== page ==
Junior Nzita's Mission: Children not Soldiers in Congo

Peace Award 2017: Award Winner "Unknown Peace Worker"

Destroyed villages, war, escape, and persecution: the situation in Congo has been dramatic for years. More and more children are drawn as soldiers into the war, as in the case of Junior Nzita. Today, he courageously tries to liberate children from this plight.

It is estimated that, during the decades of civil war in Congo, approximately 30 000 child soldiers were misused by different rebel groups and also by government troops. Junior Nzita comes from Kiondo, a small town on the eastern border in the province North Kivu. This is where around three quarters of the child soldiers are still recruited today. 

Junior Nzita is 12 years old when, in November 1996, he and his fellow class mates are kidnapped from their boarding school in Kionda by the Alliance of Democratic Forces for the Liberation of Congo (AFDL). For ten years, he is mercilessly subjected to this command structure, until he is demobilised in 2006 in the course of a programme carried out by UNICEF and the Congolese government authority CONADUR. Between these two events lie uncountable examples of atrocity and mistreatment in the army, a lack of sleep and food, a 3000 kilometre long march straight through the country to Kinshasa, and participation in the war in Angola, from which not even one in ten of the 3800 child soldiers returned.

The long shadow of war

These events have badly traumatised him. For a long time, he was not able to sleep for longer than two hours. He struggled hard and managed to complete his Higher School Certificate and his training as a social worker. Since then, he has been campaigning for the global condemnation of mobilising child soldiers, for their rights, their protection and for non-violence.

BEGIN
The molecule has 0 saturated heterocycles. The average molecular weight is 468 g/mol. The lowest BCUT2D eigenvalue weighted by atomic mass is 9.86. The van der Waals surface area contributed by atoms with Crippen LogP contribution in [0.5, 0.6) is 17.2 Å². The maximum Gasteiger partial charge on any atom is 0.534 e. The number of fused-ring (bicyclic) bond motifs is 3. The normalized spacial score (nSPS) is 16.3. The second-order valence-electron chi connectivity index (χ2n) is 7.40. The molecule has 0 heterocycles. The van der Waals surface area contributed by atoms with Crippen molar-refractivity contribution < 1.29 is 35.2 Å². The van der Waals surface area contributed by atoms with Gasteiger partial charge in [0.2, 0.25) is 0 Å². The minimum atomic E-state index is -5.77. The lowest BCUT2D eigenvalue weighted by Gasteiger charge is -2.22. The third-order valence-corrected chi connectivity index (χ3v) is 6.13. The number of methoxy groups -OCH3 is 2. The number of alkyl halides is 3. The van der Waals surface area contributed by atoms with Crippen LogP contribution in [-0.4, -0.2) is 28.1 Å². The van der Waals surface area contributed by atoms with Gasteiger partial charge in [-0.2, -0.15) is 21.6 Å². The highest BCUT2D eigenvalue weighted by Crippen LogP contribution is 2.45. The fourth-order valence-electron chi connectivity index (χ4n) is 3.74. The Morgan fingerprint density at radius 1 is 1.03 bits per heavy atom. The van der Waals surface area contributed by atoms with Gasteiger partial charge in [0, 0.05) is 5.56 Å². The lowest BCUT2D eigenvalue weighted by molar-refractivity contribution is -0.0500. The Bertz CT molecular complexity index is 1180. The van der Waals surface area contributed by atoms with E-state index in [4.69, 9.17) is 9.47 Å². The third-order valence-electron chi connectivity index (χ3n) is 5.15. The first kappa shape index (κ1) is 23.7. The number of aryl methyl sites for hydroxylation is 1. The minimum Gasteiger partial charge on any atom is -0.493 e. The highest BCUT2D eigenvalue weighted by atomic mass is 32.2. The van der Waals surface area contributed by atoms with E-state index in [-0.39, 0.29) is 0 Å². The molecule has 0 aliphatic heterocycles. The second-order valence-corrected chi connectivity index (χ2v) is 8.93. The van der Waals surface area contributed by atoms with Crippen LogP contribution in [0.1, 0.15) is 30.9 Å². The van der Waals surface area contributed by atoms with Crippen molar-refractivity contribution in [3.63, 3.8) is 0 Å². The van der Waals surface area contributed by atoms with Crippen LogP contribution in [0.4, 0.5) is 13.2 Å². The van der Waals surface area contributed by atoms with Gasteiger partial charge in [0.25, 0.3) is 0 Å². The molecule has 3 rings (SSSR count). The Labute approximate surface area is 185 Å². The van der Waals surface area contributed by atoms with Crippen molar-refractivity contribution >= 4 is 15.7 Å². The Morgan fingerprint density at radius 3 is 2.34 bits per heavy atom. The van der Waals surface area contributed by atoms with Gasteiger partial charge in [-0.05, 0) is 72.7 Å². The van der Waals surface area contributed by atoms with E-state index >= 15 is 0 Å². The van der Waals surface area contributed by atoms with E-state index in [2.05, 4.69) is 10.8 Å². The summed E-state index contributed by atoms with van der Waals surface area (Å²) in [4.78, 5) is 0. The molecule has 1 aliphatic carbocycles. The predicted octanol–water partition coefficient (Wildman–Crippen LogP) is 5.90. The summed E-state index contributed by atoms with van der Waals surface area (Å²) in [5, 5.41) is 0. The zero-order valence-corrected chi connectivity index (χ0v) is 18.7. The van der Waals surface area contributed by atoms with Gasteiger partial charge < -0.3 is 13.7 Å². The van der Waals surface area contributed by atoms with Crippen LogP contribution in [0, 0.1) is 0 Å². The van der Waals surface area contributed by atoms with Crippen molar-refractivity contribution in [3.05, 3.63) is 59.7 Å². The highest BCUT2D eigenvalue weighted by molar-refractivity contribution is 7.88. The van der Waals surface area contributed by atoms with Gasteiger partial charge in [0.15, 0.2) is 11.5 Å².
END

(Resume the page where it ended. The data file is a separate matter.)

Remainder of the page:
In 2010/2011 in Kinshasa, he founded the organisation "Paix pour l'enfance" (PPE). PPE takes care of former child soldiers living in Kinshasa as war orphans and street children, and offers them the opportunity to attend school or do an agricultural training. In the meanwhile, this includes 140 children and youths (55% girls) as well as 107 war widows. They grow their own food on the land that belongs to PPE.

A speech in front of the UN Security Council

Within the framework of the UN campaign "Children not Soldiers", since 2012 Junior Nzita has supported several campaigns in Africa and Europe which draw attention to the problem of child soldiers. As a voluntary UN ambassador, he held a powerful speech in front of the UN Security Council in which he appealed for a childhood without military service. In addition, he has participated in several film projects about the fate of child soldiers and has helped to develop an app with the University of Geneva, which demands the demobilisation of underage soldiers.

His book "„If my life as a child soldier could be told", which has since been translated into several languages, offers the most detailed account of his experiences during the war. All proceeds from the sale of the book go to his organisation "Paix pour l'enfance" and help to cover a large part of the running costs. Not everyone in Congo is pleased by this commitment. Nzita had to leave his country for reasons of safety after he was threatened. What remains is his deep conviction that no child should become a soldier. Nowhere.



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